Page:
|Magpie Harlequin rabbit kits, a couple of days before their eyes opened.|
We've tackled quite a few projects in the last couple of weeks, largely due to a very generous gift from my dad-in-law. We were able to order enough supplies to take some big steps forward on some projects we've had on the to-do list!
- We're now set up to start hatching eggs! I'm now the proud new owner of a Brinsea Mini Advance. This is letting us start hatching quail and eventually other eggs, if we choose. It's a fully automated system, with alarms that go off if I need to adjust something. There are currently 12 little quail eggs being gently rotated in a corner of my kitchen. They'll be hatching out sometime in the next couple of weeks, so be on the lookout for that post!
|We're five days away from hatching our first batch of quail babies!|
- Because we're gearing up to be producing quail, Jeremy has been working on building me some fancy custom grow-out pens. We were given some old laptop carts from the kids' school, and with some creativity and elbow grease, they should be ready to house little quail about the time they're starting to hatch. They'll also give me a more secure home for the quail, as well as providing some storage, something that's lacking in our current quail set-up. We've had something messing with the quail pens recently, probably a raccoon or possum. These new carts will be fully enclosed with locking doors to keep our flocks safe at night.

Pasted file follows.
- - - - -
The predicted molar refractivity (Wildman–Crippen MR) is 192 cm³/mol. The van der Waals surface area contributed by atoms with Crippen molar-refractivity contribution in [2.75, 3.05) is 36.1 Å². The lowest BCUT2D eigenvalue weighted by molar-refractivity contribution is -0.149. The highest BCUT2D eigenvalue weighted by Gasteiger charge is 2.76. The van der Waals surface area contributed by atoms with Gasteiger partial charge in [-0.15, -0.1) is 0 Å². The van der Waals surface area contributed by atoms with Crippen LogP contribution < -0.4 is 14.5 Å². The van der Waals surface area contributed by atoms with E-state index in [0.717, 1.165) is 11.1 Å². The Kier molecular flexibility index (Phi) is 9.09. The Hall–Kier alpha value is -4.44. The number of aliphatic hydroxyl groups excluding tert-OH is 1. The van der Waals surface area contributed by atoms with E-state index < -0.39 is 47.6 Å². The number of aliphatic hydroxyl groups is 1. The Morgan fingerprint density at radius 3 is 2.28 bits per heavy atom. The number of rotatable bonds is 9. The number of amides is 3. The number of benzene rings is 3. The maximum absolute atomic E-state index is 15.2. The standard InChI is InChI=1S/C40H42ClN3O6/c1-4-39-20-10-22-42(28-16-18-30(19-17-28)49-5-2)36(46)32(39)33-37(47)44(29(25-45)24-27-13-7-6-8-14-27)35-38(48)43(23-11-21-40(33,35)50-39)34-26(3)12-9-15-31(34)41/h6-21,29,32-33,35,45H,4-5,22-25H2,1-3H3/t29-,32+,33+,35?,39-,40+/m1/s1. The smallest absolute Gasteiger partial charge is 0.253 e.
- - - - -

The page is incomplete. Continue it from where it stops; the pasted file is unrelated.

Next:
|Once used to house laptops...|
|Now housing flocks of quail!|
- The big girls are ramping up their laying. Finally! We've actually had all hands... well... all butts on deck several days these last couple of weeks, getting as many eggs as we have layers! This means that we've been able to start selling eggs. No need to dye eggs for Easter when you can get 'em all natural! This is great for us as every little bit of cash we bring in helps offset the costs of running our little farm.
|Kinda hard to tell, but we're getting two colors of green, a blue, and a pink, in addition to the browns and white!|
- Those lovely free range hens have been free ranging a bit too much lately. And free ranging girls poop freely. Some of the family were a little tired of stepping in it every time they went outside. Between that and getting ready to plant herb and veggie starts, we decided it was time to put up some boundaries. Chickens aren't really good at following conversations or rules, so instead of sitting them down and discussing it logically, we decided to just build a fence. We now have a very sweet little fence separating the yard/barn/coop/run area from the patio/deck/herb garden/veggie beds. The girls are rather cranky about it, following me back and forth on the other side as I work. Poor babies. Not.
|Repeatedly yelling at them to stop eating the produce wasn't producing the desired results...|
- We put cleared the area by the back fence and got all the plants for my little orchard planted - six high bush blueberries, a red currant, a black currant, two types of elderberries, and we added another type of raspberry to the raspberry patch. We've been mulching all the trees and branches we've been piling up, so all that mulch went around all the berries and fruit we planted. And of course the girls wanted to dig it all up, so we put a small temporary fence around the orchard to keep the mulch in and the chickens out. They aren't too happy about that either.